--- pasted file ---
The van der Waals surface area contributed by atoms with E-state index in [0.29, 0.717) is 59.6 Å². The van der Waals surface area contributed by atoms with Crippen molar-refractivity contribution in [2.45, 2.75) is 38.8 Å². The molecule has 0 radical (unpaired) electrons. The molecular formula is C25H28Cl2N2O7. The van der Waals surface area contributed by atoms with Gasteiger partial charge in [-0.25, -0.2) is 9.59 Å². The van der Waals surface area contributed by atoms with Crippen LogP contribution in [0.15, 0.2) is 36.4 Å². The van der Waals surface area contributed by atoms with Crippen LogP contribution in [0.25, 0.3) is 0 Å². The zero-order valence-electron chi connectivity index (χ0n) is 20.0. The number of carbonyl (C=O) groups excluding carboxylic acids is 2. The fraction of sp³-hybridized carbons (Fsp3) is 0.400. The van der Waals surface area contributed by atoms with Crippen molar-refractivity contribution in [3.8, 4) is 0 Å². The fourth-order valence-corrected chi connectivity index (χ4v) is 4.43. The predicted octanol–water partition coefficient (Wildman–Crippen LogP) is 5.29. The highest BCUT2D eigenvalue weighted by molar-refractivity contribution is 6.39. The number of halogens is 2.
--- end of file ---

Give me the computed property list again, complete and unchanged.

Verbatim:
The van der Waals surface area contributed by atoms with E-state index in [0.29, 0.717) is 59.6 Å². The van der Waals surface area contributed by atoms with Crippen molar-refractivity contribution in [2.45, 2.75) is 38.8 Å². The molecule has 0 radical (unpaired) electrons. The molecular formula is C25H28Cl2N2O7. The van der Waals surface area contributed by atoms with Gasteiger partial charge in [-0.25, -0.2) is 9.59 Å². The van der Waals surface area contributed by atoms with Crippen LogP contribution in [0.15, 0.2) is 36.4 Å². The van der Waals surface area contributed by atoms with Crippen LogP contribution in [0.25, 0.3) is 0 Å². The zero-order valence-electron chi connectivity index (χ0n) is 20.0. The number of carbonyl (C=O) groups excluding carboxylic acids is 2. The fraction of sp³-hybridized carbons (Fsp3) is 0.400. The van der Waals surface area contributed by atoms with Crippen molar-refractivity contribution in [3.8, 4) is 0 Å². The fourth-order valence-corrected chi connectivity index (χ4v) is 4.43. The predicted octanol–water partition coefficient (Wildman–Crippen LogP) is 5.29. The highest BCUT2D eigenvalue weighted by molar-refractivity contribution is 6.39. The number of halogens is 2.